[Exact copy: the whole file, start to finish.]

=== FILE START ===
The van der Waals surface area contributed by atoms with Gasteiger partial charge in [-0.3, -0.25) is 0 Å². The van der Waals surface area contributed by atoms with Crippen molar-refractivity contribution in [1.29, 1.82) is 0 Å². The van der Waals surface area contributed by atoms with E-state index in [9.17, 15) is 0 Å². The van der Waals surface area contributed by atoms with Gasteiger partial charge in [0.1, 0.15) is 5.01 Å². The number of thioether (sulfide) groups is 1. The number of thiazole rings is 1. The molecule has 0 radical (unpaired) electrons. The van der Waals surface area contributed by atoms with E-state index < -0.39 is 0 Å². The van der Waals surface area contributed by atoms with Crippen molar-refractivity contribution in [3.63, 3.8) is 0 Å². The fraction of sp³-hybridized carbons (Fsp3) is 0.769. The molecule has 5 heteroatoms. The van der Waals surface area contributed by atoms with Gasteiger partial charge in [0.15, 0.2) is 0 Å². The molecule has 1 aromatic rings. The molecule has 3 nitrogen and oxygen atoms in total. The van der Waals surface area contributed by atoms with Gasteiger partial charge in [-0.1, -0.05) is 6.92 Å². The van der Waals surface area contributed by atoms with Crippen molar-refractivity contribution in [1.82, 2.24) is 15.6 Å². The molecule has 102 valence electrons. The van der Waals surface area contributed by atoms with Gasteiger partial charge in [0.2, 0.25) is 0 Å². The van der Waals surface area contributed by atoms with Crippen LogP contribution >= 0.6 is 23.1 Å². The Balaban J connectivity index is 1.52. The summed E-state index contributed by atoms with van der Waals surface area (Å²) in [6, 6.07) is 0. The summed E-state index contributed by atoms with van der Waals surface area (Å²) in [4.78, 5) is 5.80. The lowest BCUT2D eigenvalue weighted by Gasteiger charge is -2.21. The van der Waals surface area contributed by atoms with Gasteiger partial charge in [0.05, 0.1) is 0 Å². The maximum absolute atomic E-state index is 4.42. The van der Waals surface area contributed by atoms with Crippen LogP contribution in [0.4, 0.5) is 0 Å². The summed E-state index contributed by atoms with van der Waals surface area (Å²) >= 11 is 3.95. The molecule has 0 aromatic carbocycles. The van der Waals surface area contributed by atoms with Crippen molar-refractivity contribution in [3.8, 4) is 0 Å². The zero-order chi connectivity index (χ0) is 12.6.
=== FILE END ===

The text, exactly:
The van der Waals surface area contributed by atoms with Gasteiger partial charge in [-0.3, -0.25) is 0 Å². The van der Waals surface area contributed by atoms with Crippen molar-refractivity contribution in [1.29, 1.82) is 0 Å². The van der Waals surface area contributed by atoms with E-state index in [9.17, 15) is 0 Å². The van der Waals surface area contributed by atoms with Gasteiger partial charge in [0.1, 0.15) is 5.01 Å². The number of thioether (sulfide) groups is 1. The number of thiazole rings is 1. The molecule has 0 radical (unpaired) electrons. The van der Waals surface area contributed by atoms with E-state index < -0.39 is 0 Å². The van der Waals surface area contributed by atoms with Crippen molar-refractivity contribution in [3.63, 3.8) is 0 Å². The fraction of sp³-hybridized carbons (Fsp3) is 0.769. The molecule has 5 heteroatoms. The van der Waals surface area contributed by atoms with Gasteiger partial charge in [0.15, 0.2) is 0 Å². The molecule has 1 aromatic rings. The molecule has 3 nitrogen and oxygen atoms in total. The van der Waals surface area contributed by atoms with Gasteiger partial charge in [-0.1, -0.05) is 6.92 Å². The van der Waals surface area contributed by atoms with Crippen molar-refractivity contribution in [1.82, 2.24) is 15.6 Å². The molecule has 102 valence electrons. The van der Waals surface area contributed by atoms with Gasteiger partial charge in [0.2, 0.25) is 0 Å². The van der Waals surface area contributed by atoms with Crippen LogP contribution >= 0.6 is 23.1 Å². The Balaban J connectivity index is 1.52. The summed E-state index contributed by atoms with van der Waals surface area (Å²) in [6, 6.07) is 0. The summed E-state index contributed by atoms with van der Waals surface area (Å²) in [4.78, 5) is 5.80. The lowest BCUT2D eigenvalue weighted by Gasteiger charge is -2.21. The van der Waals surface area contributed by atoms with Gasteiger partial charge in [0.05, 0.1) is 0 Å². The maximum absolute atomic E-state index is 4.42. The van der Waals surface area contributed by atoms with Crippen LogP contribution in [0.4, 0.5) is 0 Å². The summed E-state index contributed by atoms with van der Waals surface area (Å²) >= 11 is 3.95. The molecule has 0 aromatic carbocycles. The van der Waals surface area contributed by atoms with Crippen molar-refractivity contribution in [3.8, 4) is 0 Å². The zero-order chi connectivity index (χ0) is 12.6.